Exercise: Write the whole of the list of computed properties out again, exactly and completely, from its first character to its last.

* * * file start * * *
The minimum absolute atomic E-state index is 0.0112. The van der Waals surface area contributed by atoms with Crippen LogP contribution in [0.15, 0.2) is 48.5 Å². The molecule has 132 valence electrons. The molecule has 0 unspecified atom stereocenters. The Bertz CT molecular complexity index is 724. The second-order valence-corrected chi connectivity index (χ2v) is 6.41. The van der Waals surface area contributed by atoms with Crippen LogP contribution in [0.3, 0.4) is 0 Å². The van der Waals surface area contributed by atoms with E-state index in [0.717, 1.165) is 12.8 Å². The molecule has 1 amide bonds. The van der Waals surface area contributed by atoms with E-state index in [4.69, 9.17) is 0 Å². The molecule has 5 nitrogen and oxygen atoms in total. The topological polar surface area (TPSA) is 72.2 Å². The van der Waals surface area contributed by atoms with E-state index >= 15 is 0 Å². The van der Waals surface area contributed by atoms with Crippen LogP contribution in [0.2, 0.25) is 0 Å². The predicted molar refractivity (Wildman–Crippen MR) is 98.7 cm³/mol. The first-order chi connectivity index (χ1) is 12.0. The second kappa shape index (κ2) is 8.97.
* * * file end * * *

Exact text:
The minimum absolute atomic E-state index is 0.0112. The van der Waals surface area contributed by atoms with Crippen LogP contribution in [0.15, 0.2) is 48.5 Å². The molecule has 132 valence electrons. The molecule has 0 unspecified atom stereocenters. The Bertz CT molecular complexity index is 724. The second-order valence-corrected chi connectivity index (χ2v) is 6.41. The van der Waals surface area contributed by atoms with Crippen LogP contribution in [0.3, 0.4) is 0 Å². The van der Waals surface area contributed by atoms with E-state index in [0.717, 1.165) is 12.8 Å². The molecule has 1 amide bonds. The van der Waals surface area contributed by atoms with E-state index in [4.69, 9.17) is 0 Å². The molecule has 5 nitrogen and oxygen atoms in total. The topological polar surface area (TPSA) is 72.2 Å². The van der Waals surface area contributed by atoms with E-state index >= 15 is 0 Å². The van der Waals surface area contributed by atoms with Crippen LogP contribution in [0.2, 0.25) is 0 Å². The predicted molar refractivity (Wildman–Crippen MR) is 98.7 cm³/mol. The first-order chi connectivity index (χ1) is 12.0. The second kappa shape index (κ2) is 8.97.